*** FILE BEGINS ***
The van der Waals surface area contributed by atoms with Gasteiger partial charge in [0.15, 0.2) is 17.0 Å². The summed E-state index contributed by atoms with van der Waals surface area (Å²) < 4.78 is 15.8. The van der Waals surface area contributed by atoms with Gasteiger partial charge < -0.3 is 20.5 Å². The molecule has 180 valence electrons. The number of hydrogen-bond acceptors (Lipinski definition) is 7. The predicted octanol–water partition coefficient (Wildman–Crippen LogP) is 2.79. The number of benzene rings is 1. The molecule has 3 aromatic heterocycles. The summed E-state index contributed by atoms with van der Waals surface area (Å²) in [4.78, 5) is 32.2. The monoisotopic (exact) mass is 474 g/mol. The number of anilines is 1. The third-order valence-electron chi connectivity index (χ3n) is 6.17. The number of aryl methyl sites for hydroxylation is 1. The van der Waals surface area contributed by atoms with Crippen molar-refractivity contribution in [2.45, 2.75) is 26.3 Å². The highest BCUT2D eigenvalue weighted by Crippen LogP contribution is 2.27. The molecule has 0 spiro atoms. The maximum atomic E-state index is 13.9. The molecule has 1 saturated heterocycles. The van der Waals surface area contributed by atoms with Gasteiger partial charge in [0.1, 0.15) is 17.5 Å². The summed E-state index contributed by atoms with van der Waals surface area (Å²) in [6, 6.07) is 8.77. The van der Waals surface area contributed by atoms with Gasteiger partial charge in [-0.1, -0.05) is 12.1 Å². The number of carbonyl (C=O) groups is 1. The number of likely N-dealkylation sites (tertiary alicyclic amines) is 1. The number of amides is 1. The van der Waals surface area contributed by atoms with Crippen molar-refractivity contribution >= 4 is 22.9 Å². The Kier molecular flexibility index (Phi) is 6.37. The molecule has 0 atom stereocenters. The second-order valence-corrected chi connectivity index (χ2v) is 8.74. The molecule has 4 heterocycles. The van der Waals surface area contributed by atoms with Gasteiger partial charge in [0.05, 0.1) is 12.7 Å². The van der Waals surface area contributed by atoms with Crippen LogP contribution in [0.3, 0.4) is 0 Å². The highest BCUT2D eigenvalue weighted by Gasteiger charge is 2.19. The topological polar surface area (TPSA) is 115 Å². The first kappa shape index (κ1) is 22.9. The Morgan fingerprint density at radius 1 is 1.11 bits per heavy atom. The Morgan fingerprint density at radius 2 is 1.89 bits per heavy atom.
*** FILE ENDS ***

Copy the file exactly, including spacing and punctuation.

The van der Waals surface area contributed by atoms with Gasteiger partial charge in [0.15, 0.2) is 17.0 Å². The summed E-state index contributed by atoms with van der Waals surface area (Å²) < 4.78 is 15.8. The van der Waals surface area contributed by atoms with Gasteiger partial charge < -0.3 is 20.5 Å². The molecule has 180 valence electrons. The number of hydrogen-bond acceptors (Lipinski definition) is 7. The predicted octanol–water partition coefficient (Wildman–Crippen LogP) is 2.79. The number of benzene rings is 1. The molecule has 3 aromatic heterocycles. The summed E-state index contributed by atoms with van der Waals surface area (Å²) in [4.78, 5) is 32.2. The monoisotopic (exact) mass is 474 g/mol. The number of anilines is 1. The third-order valence-electron chi connectivity index (χ3n) is 6.17. The number of aryl methyl sites for hydroxylation is 1. The van der Waals surface area contributed by atoms with Crippen molar-refractivity contribution in [2.45, 2.75) is 26.3 Å². The highest BCUT2D eigenvalue weighted by Crippen LogP contribution is 2.27. The molecule has 0 spiro atoms. The maximum atomic E-state index is 13.9. The molecule has 1 saturated heterocycles. The van der Waals surface area contributed by atoms with Gasteiger partial charge in [0.1, 0.15) is 17.5 Å². The summed E-state index contributed by atoms with van der Waals surface area (Å²) in [6, 6.07) is 8.77. The van der Waals surface area contributed by atoms with Gasteiger partial charge in [-0.1, -0.05) is 12.1 Å². The number of carbonyl (C=O) groups is 1. The number of likely N-dealkylation sites (tertiary alicyclic amines) is 1. The number of amides is 1. The van der Waals surface area contributed by atoms with Crippen molar-refractivity contribution >= 4 is 22.9 Å². The Kier molecular flexibility index (Phi) is 6.37. The molecule has 0 atom stereocenters. The second-order valence-corrected chi connectivity index (χ2v) is 8.74. The molecule has 4 heterocycles. The van der Waals surface area contributed by atoms with Gasteiger partial charge in [0.05, 0.1) is 12.7 Å². The van der Waals surface area contributed by atoms with Crippen LogP contribution in [0.3, 0.4) is 0 Å². The highest BCUT2D eigenvalue weighted by Gasteiger charge is 2.19. The topological polar surface area (TPSA) is 115 Å². The first kappa shape index (κ1) is 22.9. The Morgan fingerprint density at radius 1 is 1.11 bits per heavy atom. The Morgan fingerprint density at radius 2 is 1.89 bits per heavy atom.